George Mason, Gunston Hall, and Copyright Laws
George Mason, the founding father with a REAL copyright infringement claim
George Mason never made it to the White House. In fact, he never even tried. As a landed Virginia gentleman and planter, Mason was expected to participate in the colonial political system, but he preferred the part of his life that left him out of politics. He served in the Colonial House of Burgesses prior to the Revolution and was a contemporary of Thomas Jefferson, James Madison, and George Washington. His home, Gunston Hall, is within a “day’s carriage ride” of Washington’s Mount Vernon and close enough to D.C. that getting to it required engaging Beltway traffic.
Despite the congestion on I-495 and his lack of Commander-in-Chief credentials, Gunston Hall made it on this year’s tour. Why? Mason’s contributions may have been obscured by the passage of time but that does not reduce their impact. We live with his words and legacy every day and in fact, given the impact of the American Constitution on world history, I would posit that millions more have felt the effects of his ideas. So for that reason, I stopped by Gunston Hall on a ridiculously hot and humid July morning. Here is what I learned.
Who was George Mason?
A couple of years ago I was in D.C. taking my usual walk around the National Mall. I had just left the FDR Memorial and was headed toward the Jefferson Shrine and the tidal basin when I noticed a lovely pagoda tucked away behind a small garden. Under that pagoda, I discovered a statue of George Mason, sitting on a cement bench. It had been there since 2002, but somehow, I had always missed it. Not this day. It was December, so the garden was bare but the day was beautiful – almost 75 degrees – and I had plenty of time. So I spent a few minutes with George Mason, the founding father every bit as important as “the other guys” with bigger memorials, but forgotten nonetheless.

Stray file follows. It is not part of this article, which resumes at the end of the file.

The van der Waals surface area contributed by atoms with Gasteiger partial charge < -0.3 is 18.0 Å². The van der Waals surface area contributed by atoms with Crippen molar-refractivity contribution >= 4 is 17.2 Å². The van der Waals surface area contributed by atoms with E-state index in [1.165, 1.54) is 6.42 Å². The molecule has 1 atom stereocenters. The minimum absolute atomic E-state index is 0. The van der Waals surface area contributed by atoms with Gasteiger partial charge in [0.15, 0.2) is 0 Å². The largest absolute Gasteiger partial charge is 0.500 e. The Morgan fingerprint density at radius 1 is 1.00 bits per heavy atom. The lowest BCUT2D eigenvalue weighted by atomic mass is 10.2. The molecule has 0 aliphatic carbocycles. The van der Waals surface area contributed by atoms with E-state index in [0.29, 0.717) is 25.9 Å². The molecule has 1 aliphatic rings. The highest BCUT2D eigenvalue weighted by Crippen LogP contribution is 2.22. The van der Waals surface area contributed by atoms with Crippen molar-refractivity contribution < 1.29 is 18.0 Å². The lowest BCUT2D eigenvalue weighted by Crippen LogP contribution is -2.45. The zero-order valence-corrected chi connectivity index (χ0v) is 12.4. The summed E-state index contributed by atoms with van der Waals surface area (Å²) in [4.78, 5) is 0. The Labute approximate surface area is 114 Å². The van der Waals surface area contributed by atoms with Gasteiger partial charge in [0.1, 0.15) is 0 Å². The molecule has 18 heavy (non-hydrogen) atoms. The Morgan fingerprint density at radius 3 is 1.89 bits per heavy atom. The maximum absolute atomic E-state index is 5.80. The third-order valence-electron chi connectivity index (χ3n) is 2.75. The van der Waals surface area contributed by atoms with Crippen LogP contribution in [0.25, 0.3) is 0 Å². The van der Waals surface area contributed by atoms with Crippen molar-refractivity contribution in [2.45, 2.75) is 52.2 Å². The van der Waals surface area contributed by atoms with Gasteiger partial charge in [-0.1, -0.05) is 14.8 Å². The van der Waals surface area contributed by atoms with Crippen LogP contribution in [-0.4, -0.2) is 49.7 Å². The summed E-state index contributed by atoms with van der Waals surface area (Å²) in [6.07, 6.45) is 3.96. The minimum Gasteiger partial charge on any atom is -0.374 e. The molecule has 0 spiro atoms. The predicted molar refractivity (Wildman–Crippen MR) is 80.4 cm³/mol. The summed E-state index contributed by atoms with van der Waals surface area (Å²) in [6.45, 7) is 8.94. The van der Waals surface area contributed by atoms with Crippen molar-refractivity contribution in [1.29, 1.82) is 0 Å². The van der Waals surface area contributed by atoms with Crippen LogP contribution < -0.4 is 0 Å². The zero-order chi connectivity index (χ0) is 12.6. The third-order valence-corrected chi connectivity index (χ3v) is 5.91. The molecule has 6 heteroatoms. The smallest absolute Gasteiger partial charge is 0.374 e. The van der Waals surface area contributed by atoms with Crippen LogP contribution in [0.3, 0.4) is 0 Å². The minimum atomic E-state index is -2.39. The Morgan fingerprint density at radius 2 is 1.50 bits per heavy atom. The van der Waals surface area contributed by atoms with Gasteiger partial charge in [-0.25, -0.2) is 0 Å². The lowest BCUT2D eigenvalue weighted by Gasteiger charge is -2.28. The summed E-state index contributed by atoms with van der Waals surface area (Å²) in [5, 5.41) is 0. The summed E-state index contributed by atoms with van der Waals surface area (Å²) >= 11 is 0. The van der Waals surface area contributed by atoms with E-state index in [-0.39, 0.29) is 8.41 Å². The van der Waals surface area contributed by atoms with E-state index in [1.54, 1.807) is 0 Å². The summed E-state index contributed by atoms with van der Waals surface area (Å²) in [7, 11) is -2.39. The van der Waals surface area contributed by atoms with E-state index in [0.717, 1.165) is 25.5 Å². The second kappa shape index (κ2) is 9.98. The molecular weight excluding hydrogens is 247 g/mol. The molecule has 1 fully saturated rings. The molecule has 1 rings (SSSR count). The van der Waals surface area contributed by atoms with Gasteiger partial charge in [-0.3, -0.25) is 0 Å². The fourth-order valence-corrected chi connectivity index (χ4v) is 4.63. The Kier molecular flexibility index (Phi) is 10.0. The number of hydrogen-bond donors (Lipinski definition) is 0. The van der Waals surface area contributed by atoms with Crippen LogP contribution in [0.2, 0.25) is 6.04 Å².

After the Boston Tea Party (1773), civic and economic life in the Massachusetts Bay Colony became quite precarious. We know that Boston Harbor was closed and the British Crown sent troops to enforce Parliament’s laws that the colonists felt infringed on the personal liberties afforded to them as British subjects.
Students of the American War of Independence understand the events that led to the shot heard round the world at Lexington and Concord. We tend to think of those events as occurring in rapid succession culminating in Cornwallis’s surrender at Yorktown in 1781. But that was not the case. Key events happened over a long period of time and important incidents are sometimes forgotten. One of these forgotten events is attributed to George Mason and changed the way generations of American citizens have thought about their rights and relationship to their government.
The Virginia Declaration of Rights
Upon hearing of the civil and economic disruptions in the Massachusetts Bay Colony, Mason, was gravely concerned. At that time, the colonies were separate and distinct from one another. They were all British colonies of course, but culturally and economically disparate. Mason, like his contemporaries, had been educated and influenced by Scottish Enlightenment thinkers, those that stressed classic liberal ideas of equality, freedom, and the ability to self-govern. He feared that the unrest in New England with the resulting crackdown by the Crown and abridgment of rights would spread to the Virginia Colony.